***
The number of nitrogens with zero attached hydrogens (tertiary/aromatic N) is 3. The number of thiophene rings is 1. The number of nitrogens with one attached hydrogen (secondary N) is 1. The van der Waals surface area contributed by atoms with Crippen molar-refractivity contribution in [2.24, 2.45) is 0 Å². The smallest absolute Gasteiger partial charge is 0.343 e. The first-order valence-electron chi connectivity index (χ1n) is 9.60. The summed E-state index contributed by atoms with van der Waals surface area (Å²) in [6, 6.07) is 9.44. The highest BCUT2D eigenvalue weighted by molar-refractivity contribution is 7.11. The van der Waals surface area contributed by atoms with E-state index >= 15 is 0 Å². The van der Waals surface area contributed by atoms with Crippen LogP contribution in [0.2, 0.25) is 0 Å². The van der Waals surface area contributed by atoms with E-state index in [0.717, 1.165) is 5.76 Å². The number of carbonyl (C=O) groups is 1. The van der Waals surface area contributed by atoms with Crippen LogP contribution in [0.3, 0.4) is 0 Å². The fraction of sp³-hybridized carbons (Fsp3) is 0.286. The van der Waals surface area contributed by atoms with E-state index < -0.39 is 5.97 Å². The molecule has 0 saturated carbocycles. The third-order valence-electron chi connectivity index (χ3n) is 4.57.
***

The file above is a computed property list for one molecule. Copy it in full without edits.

The number of nitrogens with zero attached hydrogens (tertiary/aromatic N) is 3. The number of thiophene rings is 1. The number of nitrogens with one attached hydrogen (secondary N) is 1. The van der Waals surface area contributed by atoms with Crippen molar-refractivity contribution in [2.24, 2.45) is 0 Å². The smallest absolute Gasteiger partial charge is 0.343 e. The first-order valence-electron chi connectivity index (χ1n) is 9.60. The summed E-state index contributed by atoms with van der Waals surface area (Å²) in [6, 6.07) is 9.44. The highest BCUT2D eigenvalue weighted by molar-refractivity contribution is 7.11. The van der Waals surface area contributed by atoms with E-state index >= 15 is 0 Å². The van der Waals surface area contributed by atoms with Crippen LogP contribution in [0.2, 0.25) is 0 Å². The van der Waals surface area contributed by atoms with E-state index in [0.717, 1.165) is 5.76 Å². The number of carbonyl (C=O) groups is 1. The van der Waals surface area contributed by atoms with Crippen LogP contribution in [0.3, 0.4) is 0 Å². The fraction of sp³-hybridized carbons (Fsp3) is 0.286. The van der Waals surface area contributed by atoms with E-state index < -0.39 is 5.97 Å². The molecule has 0 saturated carbocycles. The third-order valence-electron chi connectivity index (χ3n) is 4.57.